The team is based across the Philippines, Vietnam and Singapore and was established amidst the COVID-19 outbreak in May this year. Despite currently comprising just seven people, it has already done a soft launch of its first sugar replacement blend in the Philippines.
“The two main problems we saw when researching the sugar replacement space were either alternatives not tasting like sugar e.g. stevia having a weird aftertaste, or not measuring up in terms of cooking quantities, so consumers couldn’t use these as 1:1 replacements,” Swiftlet Chief Technology Officer Minh Le told FoodNavigator-Asia.
“So our approach was to create a blend of different ingredients that are currently already sold individually as sweetening sources to find that synergy so that their strengths and weaknesses could help to mask and complement one another, instead of just depending on one single ingredient.
“We’ve also made our product the first sugar replacement alternative to carry digestive health benefits as we’ve added prebiotics into the mix, which can help to improve the gut microbiome. The product is zero calories, zero sugar, zero-GI and we believe that this combination of benefits has not been done before.
“The aim is really for consumers to be able to have as much of it as they want without worrying about weight gain or a laxative effect, and on the other hand able to enjoy their favourite foods with the same taste, as the products tastes just like sugar.”
Le remained coy on the ingredients and ratios as the team is still seeking a patent for their formula, but revealed that all the items used for the blend are plant-based, natural, non-GMO and already sold individually on the market as food ingredients with the relevant food safety certifications e.g. GRAS.
The team has already done a soft launch for the product in the Philippines via direct sales, and plans to target both the B2B and B2C markets in the future.
“We believe that consumers definitely need to have this alternative at home on their tables and in their cupboards for direct usage, but it is also important for the food products they eat everyday to be using this or the impact won’t be as significant,” Swiftlet Head of Marketing Jake Jereza told us.
“So there are definitely plans to work with companies to have products containing this sugar alternative in the future, so that consumers will be able to benefit when eating store-bought products also.”
The Philippines was selected as the team’s testing ground due to the high local consumption of sugar and sugary foods, and Jereza added other countries in their sighs for the same reason moving forward include Thailand and Indonesia for now.
“Overweight and diabetes concerns are an issue for the entire Asian region though, so although nothing concrete has been set yet, expansion plans are definitely in the horizon,” he said.
Swiftlet’s sugar replacement blend is currently being retailed for PHP490 (US$10.17) for a 340g pack on its website.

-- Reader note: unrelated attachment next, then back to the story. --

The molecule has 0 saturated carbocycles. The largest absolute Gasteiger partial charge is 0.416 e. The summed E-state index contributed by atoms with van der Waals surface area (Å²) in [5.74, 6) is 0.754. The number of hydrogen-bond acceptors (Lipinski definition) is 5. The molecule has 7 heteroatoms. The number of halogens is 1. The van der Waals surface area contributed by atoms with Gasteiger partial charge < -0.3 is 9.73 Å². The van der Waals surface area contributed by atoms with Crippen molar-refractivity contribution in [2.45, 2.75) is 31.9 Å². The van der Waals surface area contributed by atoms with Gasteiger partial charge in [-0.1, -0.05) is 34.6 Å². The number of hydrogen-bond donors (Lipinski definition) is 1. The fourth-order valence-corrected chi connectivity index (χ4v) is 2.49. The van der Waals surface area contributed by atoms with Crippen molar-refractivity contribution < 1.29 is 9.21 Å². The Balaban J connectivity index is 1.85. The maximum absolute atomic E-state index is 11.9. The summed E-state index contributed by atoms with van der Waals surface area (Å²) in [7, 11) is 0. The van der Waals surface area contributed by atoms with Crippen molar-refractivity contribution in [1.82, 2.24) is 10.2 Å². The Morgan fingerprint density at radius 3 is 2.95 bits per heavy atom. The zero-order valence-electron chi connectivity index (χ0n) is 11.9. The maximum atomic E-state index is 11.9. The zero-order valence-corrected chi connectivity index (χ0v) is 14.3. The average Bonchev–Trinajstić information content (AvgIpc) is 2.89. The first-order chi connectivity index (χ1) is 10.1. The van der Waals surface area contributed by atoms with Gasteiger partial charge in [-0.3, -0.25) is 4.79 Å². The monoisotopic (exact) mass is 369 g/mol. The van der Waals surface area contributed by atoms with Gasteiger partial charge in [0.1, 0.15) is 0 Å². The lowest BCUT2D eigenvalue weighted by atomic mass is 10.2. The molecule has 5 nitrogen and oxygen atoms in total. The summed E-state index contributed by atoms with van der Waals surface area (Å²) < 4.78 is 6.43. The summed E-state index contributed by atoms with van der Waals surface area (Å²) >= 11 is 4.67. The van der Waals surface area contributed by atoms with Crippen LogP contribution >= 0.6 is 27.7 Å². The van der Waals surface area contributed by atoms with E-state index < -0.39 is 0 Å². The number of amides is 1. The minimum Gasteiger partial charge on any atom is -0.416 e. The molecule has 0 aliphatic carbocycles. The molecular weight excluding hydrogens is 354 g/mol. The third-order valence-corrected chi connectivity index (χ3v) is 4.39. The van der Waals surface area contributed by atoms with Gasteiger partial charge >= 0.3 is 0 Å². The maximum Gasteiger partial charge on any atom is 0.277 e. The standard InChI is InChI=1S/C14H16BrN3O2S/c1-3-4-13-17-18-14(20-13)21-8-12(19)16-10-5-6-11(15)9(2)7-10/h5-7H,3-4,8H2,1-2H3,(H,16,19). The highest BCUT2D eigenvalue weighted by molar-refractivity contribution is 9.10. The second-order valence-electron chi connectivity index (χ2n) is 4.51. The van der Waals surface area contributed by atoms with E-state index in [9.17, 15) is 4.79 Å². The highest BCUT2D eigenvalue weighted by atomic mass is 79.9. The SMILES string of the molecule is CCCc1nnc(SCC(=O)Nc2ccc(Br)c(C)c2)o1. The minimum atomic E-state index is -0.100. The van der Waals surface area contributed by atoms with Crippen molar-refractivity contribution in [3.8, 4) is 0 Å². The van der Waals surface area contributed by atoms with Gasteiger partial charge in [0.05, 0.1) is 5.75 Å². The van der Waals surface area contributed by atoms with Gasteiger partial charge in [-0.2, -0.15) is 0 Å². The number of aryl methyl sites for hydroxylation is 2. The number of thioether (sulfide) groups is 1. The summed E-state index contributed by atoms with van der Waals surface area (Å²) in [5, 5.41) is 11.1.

COVID-19: Birth and challenges
Swiftlet was born right in the thick of the COVID-19 pandemic outbreak – and mostly because of it too, according to Jereza and Le.
“Many of our family members were complaining about weight gain due to being locked down and home and it being exceptionally hard to resist the temptation of comfort food, which is why we decided to start the firm and produce something that would take away the negative effects of sugar but retain the taste,” they said.
That said, the challenges that came along with this decision were immense – unsurprisingly accompanied by numerous processing delays with government offices shut down, and logistical hurdles due to border closures.
“Being in charge of the tech and innovation but located in a different country was a big challenge – I had to do all the background research and formulate the base formula and chemistry then send this to our external manufacturer in the Philippines to do the testing,” said Le, who is based in Vietnam.
“There were a lot of calls and me asking them to describe the taste over the phone, what was lacking, etc. so it was a very different experience.”
Moving forth, the long-term foal for Swiftlet would be to have their own production plants in a few countries in Asia, then appointing distributors across the region, especially as the team has many product ideas in mind.
“We’re definitely looking at expanding our innovation lines – things like confectionery and beverages that are prime concern areas for sugar consumption and diabetes. We want to produce healthier Swiftlet versions of these,” said Le.
Further expansion of the current sugar replacement is also on the books, to enter more mainstream retail platforms.
“What we want to do is achieve ubiquity next, to increase accessibility and availability of the product for consumers,” said Jereza.
“This means getting into supermarkets, online stores and of course expanding to other countries as well. Swiftlet was partly named for the ubiquitous presence of swiftlets in a lot of Asian countries, and its connotations of flying high and free and of youth – and we intend to live up to that.”
We’ll be shining the spotlight on Reformulation and Fortification in our Growth Asia 2020 interactive broadcast series, and our previous session on Probiotics and Prebiotics is now available to watch on-demand. Register for free here to see both.